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My codes are as simple as these:

#include <iostream>
using namespace std;
//Some codes here...
bool somefunction(){
    cout<<"单元格";
    return false;
}

and this is what I got:

error C2143: syntax error: missing ';' before 'return';
error C2001: newline is constant;

Moreover, if i change "单元格" into an English version like "cell", it works perfectly;

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I think your compiler just doesn't understand what encoding your source file is in. –  Kevin Ballard Sep 18 '12 at 1:03
1  
What are you expecting to happen exactly? Are you expecting a multibyte string? Or are you expecting the compiler to output a UTF-8 string? –  David Schwartz Sep 18 '12 at 1:04
2  
Try std::wcout instead –  StoryTeller Sep 18 '12 at 1:04

3 Answers 3

The compiler errors indicate that your compiler doesn't support Unicode characters in source code. You'll have to escape them, use wide-character constants, and wcout:

wcout << L"\x5355\x5143\x683c";

If you need to output characters in a specific encoding (e.g. gb2312), use that encoding in the string literal:

cout << "\xb5\xa5\xd4\xaa\xb8\xf1"; // string encoded with GB2312
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To work with non-english character sets you should use std::wcout to print wide-characters, like so

#include <iostream>
using namespace std;
//Some codes here...
bool somefunction(){
  wcout<< L"单元格";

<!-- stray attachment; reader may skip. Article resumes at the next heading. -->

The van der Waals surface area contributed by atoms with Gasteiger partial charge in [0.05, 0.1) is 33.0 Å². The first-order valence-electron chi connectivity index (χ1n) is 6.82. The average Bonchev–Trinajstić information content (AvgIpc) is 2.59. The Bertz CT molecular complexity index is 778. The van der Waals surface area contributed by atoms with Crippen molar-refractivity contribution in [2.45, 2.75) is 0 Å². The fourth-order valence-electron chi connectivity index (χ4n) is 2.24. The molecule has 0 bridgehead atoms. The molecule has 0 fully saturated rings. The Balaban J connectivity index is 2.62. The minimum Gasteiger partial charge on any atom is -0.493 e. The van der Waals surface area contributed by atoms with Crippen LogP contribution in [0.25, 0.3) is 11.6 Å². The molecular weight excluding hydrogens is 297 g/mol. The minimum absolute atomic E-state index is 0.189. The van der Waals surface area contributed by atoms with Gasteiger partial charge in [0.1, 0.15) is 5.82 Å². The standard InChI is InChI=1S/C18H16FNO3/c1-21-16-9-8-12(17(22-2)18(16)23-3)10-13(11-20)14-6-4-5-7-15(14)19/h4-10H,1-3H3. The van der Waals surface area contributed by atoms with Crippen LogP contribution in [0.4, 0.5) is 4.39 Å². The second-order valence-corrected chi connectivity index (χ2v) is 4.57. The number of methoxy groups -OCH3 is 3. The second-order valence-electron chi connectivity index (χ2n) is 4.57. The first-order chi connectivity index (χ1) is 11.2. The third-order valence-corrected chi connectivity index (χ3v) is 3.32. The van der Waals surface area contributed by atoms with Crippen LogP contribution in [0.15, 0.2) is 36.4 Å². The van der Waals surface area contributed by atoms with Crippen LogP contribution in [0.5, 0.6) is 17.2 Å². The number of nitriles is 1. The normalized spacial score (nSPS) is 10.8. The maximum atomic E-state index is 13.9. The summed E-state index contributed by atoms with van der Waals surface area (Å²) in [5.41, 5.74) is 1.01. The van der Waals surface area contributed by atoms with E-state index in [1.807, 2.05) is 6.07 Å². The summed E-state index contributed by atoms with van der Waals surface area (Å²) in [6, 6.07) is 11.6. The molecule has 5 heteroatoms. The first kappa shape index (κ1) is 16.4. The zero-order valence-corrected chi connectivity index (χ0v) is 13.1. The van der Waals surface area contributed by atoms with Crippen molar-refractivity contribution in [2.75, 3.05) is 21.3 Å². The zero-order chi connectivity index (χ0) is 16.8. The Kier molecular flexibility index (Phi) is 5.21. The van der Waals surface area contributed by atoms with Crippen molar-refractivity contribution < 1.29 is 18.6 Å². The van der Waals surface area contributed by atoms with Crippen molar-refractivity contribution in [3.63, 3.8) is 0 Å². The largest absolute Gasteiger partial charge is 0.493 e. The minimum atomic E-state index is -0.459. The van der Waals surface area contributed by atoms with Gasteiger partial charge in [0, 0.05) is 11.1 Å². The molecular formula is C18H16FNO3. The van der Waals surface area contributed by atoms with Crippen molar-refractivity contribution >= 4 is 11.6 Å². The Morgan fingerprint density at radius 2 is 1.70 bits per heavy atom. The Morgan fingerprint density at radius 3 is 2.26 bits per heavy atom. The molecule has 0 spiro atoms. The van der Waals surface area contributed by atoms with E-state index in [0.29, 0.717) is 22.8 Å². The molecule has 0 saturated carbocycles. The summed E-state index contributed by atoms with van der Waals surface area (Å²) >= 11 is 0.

return false;
}

And be sure not to mix both cout and wcout in the same program.

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Wait, it's "using namespace", not just "namespace", right? –  Ray Toal Sep 18 '12 at 1:09
    
Yes. Thanks for pointing it out :) –  StoryTeller Sep 18 '12 at 1:10
    
I would have edited it myself but thought, well......... C++ 11 maybe? –  Ray Toal Sep 18 '12 at 1:12
    
Not as far as I'm aware of :) Just the time of night at this part of the globe.. hehe –  StoryTeller Sep 18 '12 at 1:13
1  
It does not really matter if you use cout or wcout in this case. The code is failing to compile as the compiler is choking on that string as written (i.e. in the given character set) –  David Rodríguez - dribeas Sep 18 '12 at 1:34

Use wcout and Unicode literals (L"单元格"). This good practice even if you're only dealing with English characters. Also use wstring.

Edit: Actually another problem may be that you're storing the file in a non-Unicode encoding, so the characters are lost. Tell your editor to store the file as Unicode.

Another problem may be that the console (or wcout) doesn't display Unicode characters correctly. If you display them in a message box (with MessageBoxW) they are displayed correctly.

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Wide character strings (L"") are not necessarily Unicode. Depends on the OS, the compiler etc. –  André Caron Sep 18 '12 at 1:15

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